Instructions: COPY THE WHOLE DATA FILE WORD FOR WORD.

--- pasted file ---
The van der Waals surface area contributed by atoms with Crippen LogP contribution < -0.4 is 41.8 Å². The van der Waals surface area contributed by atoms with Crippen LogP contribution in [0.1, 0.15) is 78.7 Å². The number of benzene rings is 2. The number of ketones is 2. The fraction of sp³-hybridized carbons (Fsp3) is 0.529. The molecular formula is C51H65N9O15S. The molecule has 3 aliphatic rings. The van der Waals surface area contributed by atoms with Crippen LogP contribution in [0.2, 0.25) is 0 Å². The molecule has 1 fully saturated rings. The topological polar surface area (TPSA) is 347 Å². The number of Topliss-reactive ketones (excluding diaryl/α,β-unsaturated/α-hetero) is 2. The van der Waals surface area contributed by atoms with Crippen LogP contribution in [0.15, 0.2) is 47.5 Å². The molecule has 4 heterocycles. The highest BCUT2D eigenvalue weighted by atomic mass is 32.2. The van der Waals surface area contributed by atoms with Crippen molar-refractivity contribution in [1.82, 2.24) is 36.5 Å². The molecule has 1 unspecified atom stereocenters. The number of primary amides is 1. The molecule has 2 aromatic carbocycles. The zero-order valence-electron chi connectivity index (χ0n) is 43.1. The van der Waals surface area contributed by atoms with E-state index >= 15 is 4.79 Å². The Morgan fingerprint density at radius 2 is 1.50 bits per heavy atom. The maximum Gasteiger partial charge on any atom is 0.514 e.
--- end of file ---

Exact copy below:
The van der Waals surface area contributed by atoms with Crippen LogP contribution < -0.4 is 41.8 Å². The van der Waals surface area contributed by atoms with Crippen LogP contribution in [0.1, 0.15) is 78.7 Å². The number of benzene rings is 2. The number of ketones is 2. The fraction of sp³-hybridized carbons (Fsp3) is 0.529. The molecular formula is C51H65N9O15S. The molecule has 3 aliphatic rings. The van der Waals surface area contributed by atoms with Crippen LogP contribution in [0.2, 0.25) is 0 Å². The molecule has 1 fully saturated rings. The topological polar surface area (TPSA) is 347 Å². The number of Topliss-reactive ketones (excluding diaryl/α,β-unsaturated/α-hetero) is 2. The van der Waals surface area contributed by atoms with Crippen LogP contribution in [0.15, 0.2) is 47.5 Å². The molecule has 4 heterocycles. The highest BCUT2D eigenvalue weighted by atomic mass is 32.2. The van der Waals surface area contributed by atoms with Crippen molar-refractivity contribution in [1.82, 2.24) is 36.5 Å². The molecule has 1 unspecified atom stereocenters. The number of primary amides is 1. The molecule has 2 aromatic carbocycles. The zero-order valence-electron chi connectivity index (χ0n) is 43.1. The van der Waals surface area contributed by atoms with E-state index >= 15 is 4.79 Å². The Morgan fingerprint density at radius 2 is 1.50 bits per heavy atom. The maximum Gasteiger partial charge on any atom is 0.514 e.